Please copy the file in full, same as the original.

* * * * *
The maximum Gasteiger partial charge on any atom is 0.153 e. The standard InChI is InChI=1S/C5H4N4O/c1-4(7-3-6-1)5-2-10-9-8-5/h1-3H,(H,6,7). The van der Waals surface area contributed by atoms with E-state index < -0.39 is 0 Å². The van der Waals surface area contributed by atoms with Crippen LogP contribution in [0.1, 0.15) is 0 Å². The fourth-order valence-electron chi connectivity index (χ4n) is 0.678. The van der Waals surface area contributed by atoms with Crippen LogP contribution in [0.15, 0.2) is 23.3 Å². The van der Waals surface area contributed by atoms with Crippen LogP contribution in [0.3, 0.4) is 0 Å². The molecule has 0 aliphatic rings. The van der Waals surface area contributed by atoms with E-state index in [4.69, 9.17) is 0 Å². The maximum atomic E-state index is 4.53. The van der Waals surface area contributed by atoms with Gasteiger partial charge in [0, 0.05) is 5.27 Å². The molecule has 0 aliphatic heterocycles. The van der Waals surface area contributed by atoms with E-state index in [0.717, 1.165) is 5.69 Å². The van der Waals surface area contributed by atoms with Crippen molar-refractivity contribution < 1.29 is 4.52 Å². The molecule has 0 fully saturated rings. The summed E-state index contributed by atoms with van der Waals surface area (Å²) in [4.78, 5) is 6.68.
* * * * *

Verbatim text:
The maximum Gasteiger partial charge on any atom is 0.153 e. The standard InChI is InChI=1S/C5H4N4O/c1-4(7-3-6-1)5-2-10-9-8-5/h1-3H,(H,6,7). The van der Waals surface area contributed by atoms with E-state index < -0.39 is 0 Å². The van der Waals surface area contributed by atoms with Crippen LogP contribution in [0.1, 0.15) is 0 Å². The fourth-order valence-electron chi connectivity index (χ4n) is 0.678. The van der Waals surface area contributed by atoms with Crippen LogP contribution in [0.15, 0.2) is 23.3 Å². The van der Waals surface area contributed by atoms with Crippen LogP contribution in [0.3, 0.4) is 0 Å². The molecule has 0 aliphatic rings. The van der Waals surface area contributed by atoms with E-state index in [4.69, 9.17) is 0 Å². The maximum atomic E-state index is 4.53. The van der Waals surface area contributed by atoms with Gasteiger partial charge in [0, 0.05) is 5.27 Å². The molecule has 0 aliphatic heterocycles. The van der Waals surface area contributed by atoms with E-state index in [0.717, 1.165) is 5.69 Å². The van der Waals surface area contributed by atoms with Crippen molar-refractivity contribution < 1.29 is 4.52 Å². The molecule has 0 fully saturated rings. The summed E-state index contributed by atoms with van der Waals surface area (Å²) in [4.78, 5) is 6.68.